For people who care about their food

Save Our Sprays?

At a time when consumers are becoming increasingly concerned about the use of chemicals in food production, and organic produce is becoming more and more popular with shoppers, it’s perhaps no great surprise that there’s a backlash.

Farmers Weekly, which claims to be “the leading voice in the UK agricultural industry”, has launched a Save Our Sprays campaign against EU plans to change the rules by which pesticides, herbicides and fungicides are approved for use.

A biosuit-clad person holds up a tray of growing plantsThe European Commission’s proposing a new Regulation under which any new chemical (and all the existing ones) will be approved on the strength of a “hazard-based” assessment (“Does it contain substances known to have harmful effects on humans?”) instead of a “risk-based” one (“Are these substances being used at levels and in locations where they will be dangerous?”).

The UK Government (in the shape of the Pesticides Safety Directorate) has expressed concerns over some of the proposals. Small wonder: the Commission proposals threaten loss of 20%-30% of wheat yields, and up to 100% of carrot and parsnip yields. With warfarin also banned, efforts to control the number of grey squirrels would also be set back.



However, there’s more to it than that. The European Parliament also has a say in the legislative process, and its proposals are far more swingeing. According to the PSD:

If the full potential impact of the current Parliament proposals were realised, conventional commercial agriculture in the UK (and much of the EU) as it is currently practised would not be achievable, with major impacts on crop yield and food quality.

There are already serious concerns about the world’s ability to feed itself. The shift of much of the developed world’s agricultural production towards biofuels (to supplant the ever dwindling and ever more expensive oil supply) is reducing the amount of land available for food crops. This in turn could mean serious shortages of food worldwide, resulting in higher prices in the developed world and the spread of famine elsewhere.

So it’s understandable that farmers should feel frustrated if, at a time when food prices are shooting upwards, there are proposals from “Brussels” to make it even more difficult for them to produce worthwhile yields from their fields.

All the same, there are still reasons to be a bit uneasy about the Farmers Weekly SOS campaign.

Have a look first of all at the people they’re working with. Among the “key industry bodies” they’re working with, such as the National Farmers’ Union, are such bodies as:

  • the European Crop Protection Association (a Europe-wide trade association for the agrochemical industry, led by companies such as Monsanto, Bayer, BASF and DuPont);
  • the UK-based Crop Protection Association. Its members are “active in crop protection, amenity, home and garden with a strong focus on food production”. You’d never guess that they were chemical manufacturers, would you? But yes, it’s the same crowd again;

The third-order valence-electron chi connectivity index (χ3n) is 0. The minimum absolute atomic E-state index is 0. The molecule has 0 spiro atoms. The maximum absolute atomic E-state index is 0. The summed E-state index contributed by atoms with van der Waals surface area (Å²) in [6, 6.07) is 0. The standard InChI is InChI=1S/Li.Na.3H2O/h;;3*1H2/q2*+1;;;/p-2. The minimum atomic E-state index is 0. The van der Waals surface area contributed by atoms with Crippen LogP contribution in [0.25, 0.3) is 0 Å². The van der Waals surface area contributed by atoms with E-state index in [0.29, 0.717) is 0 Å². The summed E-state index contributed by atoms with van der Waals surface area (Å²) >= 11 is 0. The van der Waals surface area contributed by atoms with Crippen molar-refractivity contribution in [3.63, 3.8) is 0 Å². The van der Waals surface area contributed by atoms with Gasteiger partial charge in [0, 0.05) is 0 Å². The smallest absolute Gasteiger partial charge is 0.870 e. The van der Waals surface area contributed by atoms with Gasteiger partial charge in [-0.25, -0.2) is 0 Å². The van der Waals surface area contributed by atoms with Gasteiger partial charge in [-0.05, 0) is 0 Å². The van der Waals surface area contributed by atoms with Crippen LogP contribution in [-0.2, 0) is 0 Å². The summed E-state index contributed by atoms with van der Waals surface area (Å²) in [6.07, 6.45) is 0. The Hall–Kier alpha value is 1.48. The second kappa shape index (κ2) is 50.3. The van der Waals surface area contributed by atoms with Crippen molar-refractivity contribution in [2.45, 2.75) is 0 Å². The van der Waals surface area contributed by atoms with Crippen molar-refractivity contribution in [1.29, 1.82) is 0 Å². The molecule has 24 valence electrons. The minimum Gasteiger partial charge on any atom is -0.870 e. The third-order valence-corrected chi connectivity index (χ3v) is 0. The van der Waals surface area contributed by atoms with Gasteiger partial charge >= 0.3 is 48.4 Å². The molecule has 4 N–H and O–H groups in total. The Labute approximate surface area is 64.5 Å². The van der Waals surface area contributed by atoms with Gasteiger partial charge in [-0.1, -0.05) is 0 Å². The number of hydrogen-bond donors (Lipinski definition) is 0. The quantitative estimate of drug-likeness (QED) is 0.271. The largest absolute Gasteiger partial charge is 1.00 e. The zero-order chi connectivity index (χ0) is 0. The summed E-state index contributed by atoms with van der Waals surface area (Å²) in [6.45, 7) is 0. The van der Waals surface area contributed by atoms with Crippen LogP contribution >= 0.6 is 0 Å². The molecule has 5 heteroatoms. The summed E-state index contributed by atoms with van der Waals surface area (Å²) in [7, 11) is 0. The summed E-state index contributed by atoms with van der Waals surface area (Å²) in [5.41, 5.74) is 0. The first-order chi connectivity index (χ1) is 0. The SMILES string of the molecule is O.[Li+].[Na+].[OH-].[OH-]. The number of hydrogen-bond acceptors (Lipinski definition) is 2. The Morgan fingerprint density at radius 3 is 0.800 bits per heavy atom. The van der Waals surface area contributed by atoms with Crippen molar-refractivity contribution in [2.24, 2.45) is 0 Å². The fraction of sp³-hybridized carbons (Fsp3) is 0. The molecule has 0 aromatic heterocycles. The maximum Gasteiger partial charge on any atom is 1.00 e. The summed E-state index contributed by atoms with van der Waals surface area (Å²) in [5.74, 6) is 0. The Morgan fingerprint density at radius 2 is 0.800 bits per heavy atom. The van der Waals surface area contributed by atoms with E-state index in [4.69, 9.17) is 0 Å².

• the British Crop Production Council (formerly the British Crop Protection Council), which has representatives from various agronomist bodies, universities and government departments – but none, apparently, from the organic sector.

Regardless of the ethics of the issue – and there may be an ethical case to be made in favour of pesticides – it doesn’t reassure me when these organisations wrap up what they make in cosy words like “crop protection products” rather than using more straightforward words like “pesticides” or “weedkiller”.

It also sets my alarm bells ringing when people appeal to my emotions rather than my reason. Farmers Weekly‘s perfectly entitled to editorialise if it wants to, and the proposed legislation may well be flawed. (The fact that it’s apparently been put forward without an impact assessment by either the Commission or the Parliament suggests that it may well be.) But I object to reading news reporting which is peppered with words like “crazy” and “nonsense”.

Nor do I think it’s particularly honest to criticise the legislation simply because it’s been put forward by “unelected officials in one directorate of the EU Commission”. Unelected officials draw up legislative proposals in many countries, including the UK; it’s part of what they do. But it’s the elected government of the day that decides whether the proposals are adopted.

What I find most dishonest of all is the invitation to “Sign our petition” that’s liberally peppered over the Farmers Weekly website. The links don’t take you to a page which tells you what the wording of that petition is; it just opens an email form to Farmers Weekly which allows individuals to vent their spleen, as well as apparently passing their signature to a “blank cheque” petition. (As of today, about 150 people had apparently used this form.) I’ve had a good look round the rest of the website, but there’s absolutely nothing to show what the wording of the “petition” is.